No! I am not sexually deviant. No! I am not a closet lesbian. I am just a person whose intellect is much greater than those of the desperate men I usually come across. I am not a career-oriented woman either, as some other people perceive me. I am just a simple woman working in a soul-sucking job, just to have enough money. Enough to spend it as l like, without any hesitation, during the weekends or on holidays. Luckily times are changing, and many women today are getting married at a much later age.
I adore the few friends I have. I love to party with them. I enjoy those all-girl outings and shopping times we have while strolling through small street-side shops. I love it when for a single item of artificial jewellery or a dress all of us get involved in the bargaining process with the vendor.
Anyways, I thought my life would continue the way it had been going until Priya left our girl gang when her marriage was arranged with an IIM Ahmedabad guy. So did Rashi, who too one day unexpectedly announced the great news to me and handed me a beautifully crafted wedding invitation card. I have attended the weddings of all of my friends. I have given my company to the brides at every such joyous occasion without fail. And every time while attending such functions I have asked myself — “What would happen to me?”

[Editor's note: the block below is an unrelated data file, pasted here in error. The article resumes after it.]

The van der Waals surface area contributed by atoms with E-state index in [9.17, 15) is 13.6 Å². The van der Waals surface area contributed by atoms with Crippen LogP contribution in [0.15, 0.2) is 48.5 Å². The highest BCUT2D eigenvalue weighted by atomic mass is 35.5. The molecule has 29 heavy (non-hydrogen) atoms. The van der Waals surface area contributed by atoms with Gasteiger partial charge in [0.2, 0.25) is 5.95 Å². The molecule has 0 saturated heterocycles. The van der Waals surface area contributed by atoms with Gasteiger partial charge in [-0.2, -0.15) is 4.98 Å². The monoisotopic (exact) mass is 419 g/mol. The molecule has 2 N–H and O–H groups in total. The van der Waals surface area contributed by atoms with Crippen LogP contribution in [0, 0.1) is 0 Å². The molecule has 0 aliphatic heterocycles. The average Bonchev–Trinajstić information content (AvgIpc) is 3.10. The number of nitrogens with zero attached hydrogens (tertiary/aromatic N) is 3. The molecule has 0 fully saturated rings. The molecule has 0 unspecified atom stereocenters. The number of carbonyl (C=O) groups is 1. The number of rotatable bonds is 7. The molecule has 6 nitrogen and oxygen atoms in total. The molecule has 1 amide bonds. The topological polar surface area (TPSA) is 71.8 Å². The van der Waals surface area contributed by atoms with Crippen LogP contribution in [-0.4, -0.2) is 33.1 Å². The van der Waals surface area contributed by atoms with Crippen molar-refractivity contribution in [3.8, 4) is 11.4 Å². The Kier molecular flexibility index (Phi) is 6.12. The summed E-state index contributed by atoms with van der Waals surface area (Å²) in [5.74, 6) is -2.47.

Time after time our girl gang became smaller and smaller. Everybody I know seems to have completely moved on with their lives. Still occasionally few of my friends, the happily married ladies, somehow find time now and then for our girl gang outings. But all those who recently had their babies are the ones missing. No longer do we have time to meet each other. I guess my other friends would soon be following the same suit, for it is widely known that fertility rates in women go down drastically after the age of 33. Our girl gang is therefore expected to shrink further.
If every woman is granted a single wish, I am sure all of us would opt for eternal youth over every other thing. I too wish the same. I know that there is no point in desiring something which you can never get, but I can’t help it. I know that all us secretly believe — “Perhaps I would be an exception.” And every other person thinks that perhaps they would somehow stop the marching of time towards their eventual death. But that isn’t possible. Death is the only truth. And so is the process of aging. We are all helpless.
Time is slipping by, and soon I will not be placed under the category of the youth. I know that there will come a time when none of my friends would have minutes to spare on me. This scares me, and more than that the mundane, uneventful but tensed life which all of us would be living. Soon all of my friends would be busy changing the diapers of their children, while some others would be worrying about their children’s admission into a reputed school. It’s horrifying, such a life. But at the same time I know that nothing is as blissful as living the way humans have been since the day we finally became aware of ourselves. I don’t want to marry, but at the same time, I fear for my future. I am not strange. I am just messed up. Messed up beyond any repair.
They all consider me a woman with issues. And perhaps they are right. Yes, I am a woman with issues, but even if it is so, why it should be an issue for anyone else?